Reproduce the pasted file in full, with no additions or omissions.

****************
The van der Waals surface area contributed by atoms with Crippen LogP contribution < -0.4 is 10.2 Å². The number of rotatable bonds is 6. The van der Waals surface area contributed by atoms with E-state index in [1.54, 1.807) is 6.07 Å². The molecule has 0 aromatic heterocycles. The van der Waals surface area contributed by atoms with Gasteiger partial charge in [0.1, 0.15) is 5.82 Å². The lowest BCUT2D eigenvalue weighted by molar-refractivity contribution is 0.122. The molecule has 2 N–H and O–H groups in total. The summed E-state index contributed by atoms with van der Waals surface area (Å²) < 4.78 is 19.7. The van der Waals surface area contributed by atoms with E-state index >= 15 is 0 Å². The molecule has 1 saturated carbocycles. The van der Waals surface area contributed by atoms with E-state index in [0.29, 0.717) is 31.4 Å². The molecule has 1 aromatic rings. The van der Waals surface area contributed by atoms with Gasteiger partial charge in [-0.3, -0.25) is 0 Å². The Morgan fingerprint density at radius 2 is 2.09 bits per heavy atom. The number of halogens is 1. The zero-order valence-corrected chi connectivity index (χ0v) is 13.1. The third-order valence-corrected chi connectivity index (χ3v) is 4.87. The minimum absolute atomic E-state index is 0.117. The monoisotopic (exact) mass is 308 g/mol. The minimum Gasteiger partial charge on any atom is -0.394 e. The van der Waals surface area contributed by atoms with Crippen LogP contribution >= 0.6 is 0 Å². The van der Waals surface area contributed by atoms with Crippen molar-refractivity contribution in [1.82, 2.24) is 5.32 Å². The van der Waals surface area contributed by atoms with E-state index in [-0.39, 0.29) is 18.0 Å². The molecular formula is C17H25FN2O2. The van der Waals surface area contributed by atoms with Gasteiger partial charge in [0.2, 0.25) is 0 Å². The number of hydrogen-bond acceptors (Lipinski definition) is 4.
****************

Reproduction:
The van der Waals surface area contributed by atoms with Crippen LogP contribution < -0.4 is 10.2 Å². The number of rotatable bonds is 6. The van der Waals surface area contributed by atoms with E-state index in [1.54, 1.807) is 6.07 Å². The molecule has 0 aromatic heterocycles. The van der Waals surface area contributed by atoms with Gasteiger partial charge in [0.1, 0.15) is 5.82 Å². The lowest BCUT2D eigenvalue weighted by molar-refractivity contribution is 0.122. The molecule has 2 N–H and O–H groups in total. The summed E-state index contributed by atoms with van der Waals surface area (Å²) < 4.78 is 19.7. The van der Waals surface area contributed by atoms with E-state index >= 15 is 0 Å². The molecule has 1 saturated carbocycles. The van der Waals surface area contributed by atoms with E-state index in [0.29, 0.717) is 31.4 Å². The molecule has 1 aromatic rings. The van der Waals surface area contributed by atoms with Gasteiger partial charge in [-0.3, -0.25) is 0 Å². The Morgan fingerprint density at radius 2 is 2.09 bits per heavy atom. The number of halogens is 1. The zero-order valence-corrected chi connectivity index (χ0v) is 13.1. The third-order valence-corrected chi connectivity index (χ3v) is 4.87. The minimum absolute atomic E-state index is 0.117. The monoisotopic (exact) mass is 308 g/mol. The minimum Gasteiger partial charge on any atom is -0.394 e. The van der Waals surface area contributed by atoms with Crippen LogP contribution >= 0.6 is 0 Å². The van der Waals surface area contributed by atoms with Crippen molar-refractivity contribution in [1.82, 2.24) is 5.32 Å². The van der Waals surface area contributed by atoms with E-state index in [-0.39, 0.29) is 18.0 Å². The molecular formula is C17H25FN2O2. The van der Waals surface area contributed by atoms with Gasteiger partial charge in [0.2, 0.25) is 0 Å². The number of hydrogen-bond acceptors (Lipinski definition) is 4.